Thursday, August 26, 2004

Unfinished review : The Learning Game

Thought I'd try and review the book as I was reading it to see if I could capture any thoughts and feelings. My thoughts are in the light of teachers I knew in the past. As you got older you made the unpleasant discovery that if they lost you while lecturing that was the beginning of the end. You were history. So even if a lecturer or his subject bores you to tears, it bodes well if you hang on to their every word. Feigning understanding isn't much use as they'd throw a googly of a question and catch you out when least expecting it. Sensitivity to any rivalry or romance between the teachers would further keep you out of trouble. As you can probably tell I got quite detached about what teaching was all about. I felt they didn't really understand "real" life and lived in an ivory tower. Let's see if Jonathan Smith's book can change my view.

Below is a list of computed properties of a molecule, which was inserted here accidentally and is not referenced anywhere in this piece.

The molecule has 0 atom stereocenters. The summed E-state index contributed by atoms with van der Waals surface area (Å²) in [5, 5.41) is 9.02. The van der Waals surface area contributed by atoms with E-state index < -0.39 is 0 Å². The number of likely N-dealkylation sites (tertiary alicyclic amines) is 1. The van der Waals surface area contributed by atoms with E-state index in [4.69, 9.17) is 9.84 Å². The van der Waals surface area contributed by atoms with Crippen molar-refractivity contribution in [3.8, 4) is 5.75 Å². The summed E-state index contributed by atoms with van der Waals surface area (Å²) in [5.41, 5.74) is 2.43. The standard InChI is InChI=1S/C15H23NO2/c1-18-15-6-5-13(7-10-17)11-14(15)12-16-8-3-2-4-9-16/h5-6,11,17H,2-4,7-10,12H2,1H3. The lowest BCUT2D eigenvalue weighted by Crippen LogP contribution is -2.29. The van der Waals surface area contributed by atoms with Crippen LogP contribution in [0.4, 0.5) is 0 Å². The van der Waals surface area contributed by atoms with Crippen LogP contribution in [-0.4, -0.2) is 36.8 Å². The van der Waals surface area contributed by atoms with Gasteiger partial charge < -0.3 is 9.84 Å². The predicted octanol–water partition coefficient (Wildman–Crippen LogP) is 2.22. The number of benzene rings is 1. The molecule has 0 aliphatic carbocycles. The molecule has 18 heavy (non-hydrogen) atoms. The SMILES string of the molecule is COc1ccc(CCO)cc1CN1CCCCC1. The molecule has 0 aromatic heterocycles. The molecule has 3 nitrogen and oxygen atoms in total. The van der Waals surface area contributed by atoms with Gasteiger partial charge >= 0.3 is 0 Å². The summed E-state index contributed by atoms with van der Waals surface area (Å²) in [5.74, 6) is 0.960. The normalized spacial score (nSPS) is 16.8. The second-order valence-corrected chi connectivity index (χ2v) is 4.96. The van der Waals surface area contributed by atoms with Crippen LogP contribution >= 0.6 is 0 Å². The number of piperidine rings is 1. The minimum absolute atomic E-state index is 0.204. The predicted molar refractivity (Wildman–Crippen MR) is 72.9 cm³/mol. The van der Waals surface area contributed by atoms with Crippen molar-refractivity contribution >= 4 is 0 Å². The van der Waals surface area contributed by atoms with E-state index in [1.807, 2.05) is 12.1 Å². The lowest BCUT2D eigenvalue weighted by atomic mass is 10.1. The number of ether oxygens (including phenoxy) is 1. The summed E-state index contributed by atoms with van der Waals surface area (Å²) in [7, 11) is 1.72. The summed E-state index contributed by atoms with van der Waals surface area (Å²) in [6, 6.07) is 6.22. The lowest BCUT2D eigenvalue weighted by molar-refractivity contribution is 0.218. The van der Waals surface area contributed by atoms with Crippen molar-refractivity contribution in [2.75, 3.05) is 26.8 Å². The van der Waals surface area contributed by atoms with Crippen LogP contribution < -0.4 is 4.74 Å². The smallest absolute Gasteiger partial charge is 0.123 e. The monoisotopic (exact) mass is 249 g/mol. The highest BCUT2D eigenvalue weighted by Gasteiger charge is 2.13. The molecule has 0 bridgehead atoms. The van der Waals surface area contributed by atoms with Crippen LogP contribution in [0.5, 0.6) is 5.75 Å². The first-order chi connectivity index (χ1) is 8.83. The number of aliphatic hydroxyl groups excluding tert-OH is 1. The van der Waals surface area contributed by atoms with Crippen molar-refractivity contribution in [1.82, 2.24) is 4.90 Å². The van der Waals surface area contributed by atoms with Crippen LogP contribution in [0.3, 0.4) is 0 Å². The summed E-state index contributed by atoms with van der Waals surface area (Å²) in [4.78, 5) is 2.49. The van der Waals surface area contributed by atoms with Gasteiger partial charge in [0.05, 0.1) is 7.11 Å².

Jonathan Smith teaches young children. That's clear from the start. He claims that people tend to look on teachers as people not quite fully grown up. This I find is very true of teachers in junior education. Which is a good thing. It's only later that the teachers get egoistical and aloof. Which is also a good thing, generally. But on rare occasions you do discover the teacher that has the ability to connect to the playful and curious inner child and bear fruit.

Rule no 1: Learn never to apologise for being a teacher. The British teachers are habitual apologists. Some teachers go even further and are in denial, aware of "the social disabilities of the trade." Jonathan Smith writes that teachers need to be like doctors who never apologise even if they are about to finish you off. Those who have second careers in writing or in music still find themselves apologising. The apologising only stops if they are lucky enough to have a book or piece of music shown on TV.

Rule no 2: As a parent and teacher he advises that beyond loving them, the best that can be done for them is to "make them interested, interested in things in the hope that it will make them interesting." To me that is the most difficult thing about being a parent or teacher. "Nothing beats a seriously good and demanding chat with your pupils or child , a really serious exchange of views even if it descends into a row or argument." I ask you, have teachers and parents lost sight of that ? Can they not risk being humane over being PC ?


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